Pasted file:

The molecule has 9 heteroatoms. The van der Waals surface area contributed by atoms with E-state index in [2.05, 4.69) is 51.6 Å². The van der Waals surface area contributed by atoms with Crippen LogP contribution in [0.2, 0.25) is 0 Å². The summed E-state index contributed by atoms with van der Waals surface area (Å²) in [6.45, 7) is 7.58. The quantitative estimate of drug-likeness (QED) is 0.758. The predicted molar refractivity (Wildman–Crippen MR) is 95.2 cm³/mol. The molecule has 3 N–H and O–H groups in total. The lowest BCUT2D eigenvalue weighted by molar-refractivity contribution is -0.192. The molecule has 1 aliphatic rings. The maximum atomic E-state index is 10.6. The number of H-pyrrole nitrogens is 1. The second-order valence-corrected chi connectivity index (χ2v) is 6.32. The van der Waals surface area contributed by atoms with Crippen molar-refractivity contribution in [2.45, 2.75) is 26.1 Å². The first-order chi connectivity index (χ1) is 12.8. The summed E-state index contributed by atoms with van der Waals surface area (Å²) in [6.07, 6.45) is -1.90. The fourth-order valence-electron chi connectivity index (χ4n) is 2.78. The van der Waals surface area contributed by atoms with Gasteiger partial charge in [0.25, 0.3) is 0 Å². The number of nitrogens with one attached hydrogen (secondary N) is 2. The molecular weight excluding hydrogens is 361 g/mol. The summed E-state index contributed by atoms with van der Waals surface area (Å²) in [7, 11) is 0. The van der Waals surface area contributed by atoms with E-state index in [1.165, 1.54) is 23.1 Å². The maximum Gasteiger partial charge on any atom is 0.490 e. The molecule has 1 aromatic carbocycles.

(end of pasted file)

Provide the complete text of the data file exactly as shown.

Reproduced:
The molecule has 9 heteroatoms. The van der Waals surface area contributed by atoms with E-state index in [2.05, 4.69) is 51.6 Å². The van der Waals surface area contributed by atoms with Crippen LogP contribution in [0.2, 0.25) is 0 Å². The summed E-state index contributed by atoms with van der Waals surface area (Å²) in [6.45, 7) is 7.58. The quantitative estimate of drug-likeness (QED) is 0.758. The predicted molar refractivity (Wildman–Crippen MR) is 95.2 cm³/mol. The molecule has 3 N–H and O–H groups in total. The lowest BCUT2D eigenvalue weighted by molar-refractivity contribution is -0.192. The molecule has 1 aliphatic rings. The maximum atomic E-state index is 10.6. The number of H-pyrrole nitrogens is 1. The second-order valence-corrected chi connectivity index (χ2v) is 6.32. The van der Waals surface area contributed by atoms with Crippen molar-refractivity contribution in [2.45, 2.75) is 26.1 Å². The first-order chi connectivity index (χ1) is 12.8. The summed E-state index contributed by atoms with van der Waals surface area (Å²) in [6.07, 6.45) is -1.90. The fourth-order valence-electron chi connectivity index (χ4n) is 2.78. The van der Waals surface area contributed by atoms with Gasteiger partial charge in [0.25, 0.3) is 0 Å². The number of nitrogens with one attached hydrogen (secondary N) is 2. The molecular weight excluding hydrogens is 361 g/mol. The summed E-state index contributed by atoms with van der Waals surface area (Å²) in [7, 11) is 0. The van der Waals surface area contributed by atoms with E-state index in [1.165, 1.54) is 23.1 Å². The maximum Gasteiger partial charge on any atom is 0.490 e. The molecule has 1 aromatic carbocycles.